Curtis Salgado

Curtis Salgado

Soul Activated

Shanachie

“I only heard of Pink Floyd a year ago.” Those shocking words came to me from the Northwest’s premier harpist, Curtis Salgado, while we were discussing the influences of Pink Anderson. “I grew up on soul and R&B,” he finishes. That explains why this blues artist ventured into cutting a CD called Soul Activated. His live shows normally include a little funk and R&B, but this CD is about the music he loves best.

To help Mr. Salgado take a trip back to the roots of blues on his fifth solo CD are The Memphis Horns, Jimmie Vaughn, and Texas blues singer Lou Ann Barton. The eleven tracks cover the map of blues, R&B, soul, and gospel. These genres culminate on the last song, “More Love Less Attitude,” into a rock-based groove — of course. Also appearing on the album are members of the current touring line-up and masterful guitarist John Wedemeyer, whose guitar licks are the only thing left standing after Curtis’ harp blowing.

The opening track, “Old Enough To Know Better,” contains some fancy guitar work and great rhythm, but it does sound as though Curtis is forcing his voice to sound rougher than needed in order to achieve a more “soulful” sound. On Leon Russell’s “I’d Rather Be Blind,” he continues using that forced vocalization, but on this song, it kind of works. Using a gospel arrangement complete with back-up singers acting as a choir to Curtis’ preaching, that forced, black voice fits right in.

By “Portable Man,” Curtis’ naturally smooth vocals return as he gets back to a bluesy sound replete with a harmonica solo showing us why he’s king of the harp in the Northwest. “Summertime Life” is the first originally written song reached on this CD. This cool and breezy song brings in The Memphis Horns, and keeps the good time feeling flowing through to Jimmy Cliff•s “The Harder They Come”.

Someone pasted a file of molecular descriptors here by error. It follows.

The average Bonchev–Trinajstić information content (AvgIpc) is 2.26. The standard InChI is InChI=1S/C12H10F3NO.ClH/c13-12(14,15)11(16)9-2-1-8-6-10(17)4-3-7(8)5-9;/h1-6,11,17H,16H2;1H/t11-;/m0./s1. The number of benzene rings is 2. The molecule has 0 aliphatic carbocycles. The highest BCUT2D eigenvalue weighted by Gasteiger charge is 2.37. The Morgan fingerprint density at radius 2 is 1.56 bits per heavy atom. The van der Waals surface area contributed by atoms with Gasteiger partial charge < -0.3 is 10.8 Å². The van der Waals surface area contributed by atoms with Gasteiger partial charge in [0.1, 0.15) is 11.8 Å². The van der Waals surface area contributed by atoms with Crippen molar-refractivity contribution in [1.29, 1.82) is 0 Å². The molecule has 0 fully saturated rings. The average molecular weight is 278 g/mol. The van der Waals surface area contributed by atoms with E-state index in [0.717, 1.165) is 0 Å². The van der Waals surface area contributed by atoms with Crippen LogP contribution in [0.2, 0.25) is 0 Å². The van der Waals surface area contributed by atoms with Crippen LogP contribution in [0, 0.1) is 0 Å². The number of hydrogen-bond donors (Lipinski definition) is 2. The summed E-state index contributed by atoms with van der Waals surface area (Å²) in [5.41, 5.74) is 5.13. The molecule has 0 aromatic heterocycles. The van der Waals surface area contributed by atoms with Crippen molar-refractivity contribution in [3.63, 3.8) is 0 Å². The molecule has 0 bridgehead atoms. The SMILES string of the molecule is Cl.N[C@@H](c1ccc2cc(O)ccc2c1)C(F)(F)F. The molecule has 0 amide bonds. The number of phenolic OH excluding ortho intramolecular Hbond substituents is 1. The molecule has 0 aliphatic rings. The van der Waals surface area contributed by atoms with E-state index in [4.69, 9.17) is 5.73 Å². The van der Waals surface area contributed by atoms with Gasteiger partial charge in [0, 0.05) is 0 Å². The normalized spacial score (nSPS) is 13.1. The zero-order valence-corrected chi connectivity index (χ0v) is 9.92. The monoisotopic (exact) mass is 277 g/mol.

The blues return with “I Sleep With the TV On,” another Salgado original. The instrumental “Lip Whippin” is a jump blues steamer featuring some boiling hot harmonica, piano, and upright bass. “Funnyman” is the last of the original songs, packed with a Caribbean riff about losing your girl to another man you consider your lesser.

Curtis mixes the arrangements with the Daryl Hall-penned Paul Young hit “Everytime You Go Away” to turn this top 40 number into Delta style blues. “Hip Hip Baby” featuring the vocals of Lou Ann Barton becomes an Eddie Cochran rockabilly classic and “More Love Less Attitude” has a rock beat base to close out the CD.

Proving that he can move smoothly in R&B and soul then return to blues and American rock, Soul Activated tours through the streets of black American music and lands you safely at your front door. With Mr. Salgado as your eleven-song tour guide, you get your history and entertainment in one package.

http://www.shanachie.com, http://www.curtissalgado.com

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